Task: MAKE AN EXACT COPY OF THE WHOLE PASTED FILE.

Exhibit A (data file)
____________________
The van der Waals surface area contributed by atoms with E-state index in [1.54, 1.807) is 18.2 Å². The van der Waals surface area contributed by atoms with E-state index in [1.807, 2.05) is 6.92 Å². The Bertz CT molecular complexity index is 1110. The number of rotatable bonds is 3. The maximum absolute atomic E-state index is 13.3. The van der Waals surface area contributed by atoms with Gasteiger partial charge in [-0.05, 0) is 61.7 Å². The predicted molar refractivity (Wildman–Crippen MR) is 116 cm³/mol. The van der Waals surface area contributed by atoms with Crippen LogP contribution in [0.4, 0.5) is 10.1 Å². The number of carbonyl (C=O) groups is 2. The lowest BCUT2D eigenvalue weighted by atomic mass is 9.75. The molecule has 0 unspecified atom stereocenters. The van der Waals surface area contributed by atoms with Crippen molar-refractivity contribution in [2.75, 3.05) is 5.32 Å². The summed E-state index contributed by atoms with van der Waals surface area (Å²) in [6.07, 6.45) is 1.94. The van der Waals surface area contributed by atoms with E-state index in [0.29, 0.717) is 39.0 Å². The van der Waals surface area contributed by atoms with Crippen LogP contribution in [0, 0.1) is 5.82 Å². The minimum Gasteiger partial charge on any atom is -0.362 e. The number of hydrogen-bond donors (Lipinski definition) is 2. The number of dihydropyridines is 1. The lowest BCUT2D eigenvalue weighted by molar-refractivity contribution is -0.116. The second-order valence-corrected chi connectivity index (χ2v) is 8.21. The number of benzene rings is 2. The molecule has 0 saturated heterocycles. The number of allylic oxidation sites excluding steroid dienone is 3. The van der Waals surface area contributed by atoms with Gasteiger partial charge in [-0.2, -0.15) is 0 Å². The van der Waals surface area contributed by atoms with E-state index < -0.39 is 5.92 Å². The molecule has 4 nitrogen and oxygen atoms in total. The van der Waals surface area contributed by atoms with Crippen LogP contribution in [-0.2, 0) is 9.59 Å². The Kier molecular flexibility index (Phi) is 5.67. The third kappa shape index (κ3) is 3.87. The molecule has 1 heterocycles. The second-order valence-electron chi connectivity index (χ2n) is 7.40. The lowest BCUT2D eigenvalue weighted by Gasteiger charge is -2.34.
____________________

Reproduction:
The van der Waals surface area contributed by atoms with E-state index in [1.54, 1.807) is 18.2 Å². The van der Waals surface area contributed by atoms with E-state index in [1.807, 2.05) is 6.92 Å². The Bertz CT molecular complexity index is 1110. The number of rotatable bonds is 3. The maximum absolute atomic E-state index is 13.3. The van der Waals surface area contributed by atoms with Gasteiger partial charge in [-0.05, 0) is 61.7 Å². The predicted molar refractivity (Wildman–Crippen MR) is 116 cm³/mol. The van der Waals surface area contributed by atoms with Crippen LogP contribution in [0.4, 0.5) is 10.1 Å². The number of carbonyl (C=O) groups is 2. The lowest BCUT2D eigenvalue weighted by atomic mass is 9.75. The molecule has 0 unspecified atom stereocenters. The van der Waals surface area contributed by atoms with Crippen molar-refractivity contribution in [2.75, 3.05) is 5.32 Å². The summed E-state index contributed by atoms with van der Waals surface area (Å²) in [6.07, 6.45) is 1.94. The van der Waals surface area contributed by atoms with E-state index in [0.29, 0.717) is 39.0 Å². The van der Waals surface area contributed by atoms with Crippen LogP contribution in [0, 0.1) is 5.82 Å². The minimum Gasteiger partial charge on any atom is -0.362 e. The number of hydrogen-bond donors (Lipinski definition) is 2. The number of dihydropyridines is 1. The lowest BCUT2D eigenvalue weighted by molar-refractivity contribution is -0.116. The second-order valence-corrected chi connectivity index (χ2v) is 8.21. The number of benzene rings is 2. The molecule has 0 saturated heterocycles. The number of allylic oxidation sites excluding steroid dienone is 3. The van der Waals surface area contributed by atoms with Gasteiger partial charge in [-0.2, -0.15) is 0 Å². The van der Waals surface area contributed by atoms with E-state index < -0.39 is 5.92 Å². The molecule has 4 nitrogen and oxygen atoms in total. The van der Waals surface area contributed by atoms with Crippen LogP contribution in [-0.2, 0) is 9.59 Å². The Kier molecular flexibility index (Phi) is 5.67. The third kappa shape index (κ3) is 3.87. The molecule has 1 heterocycles. The second-order valence-electron chi connectivity index (χ2n) is 7.40. The lowest BCUT2D eigenvalue weighted by Gasteiger charge is -2.34.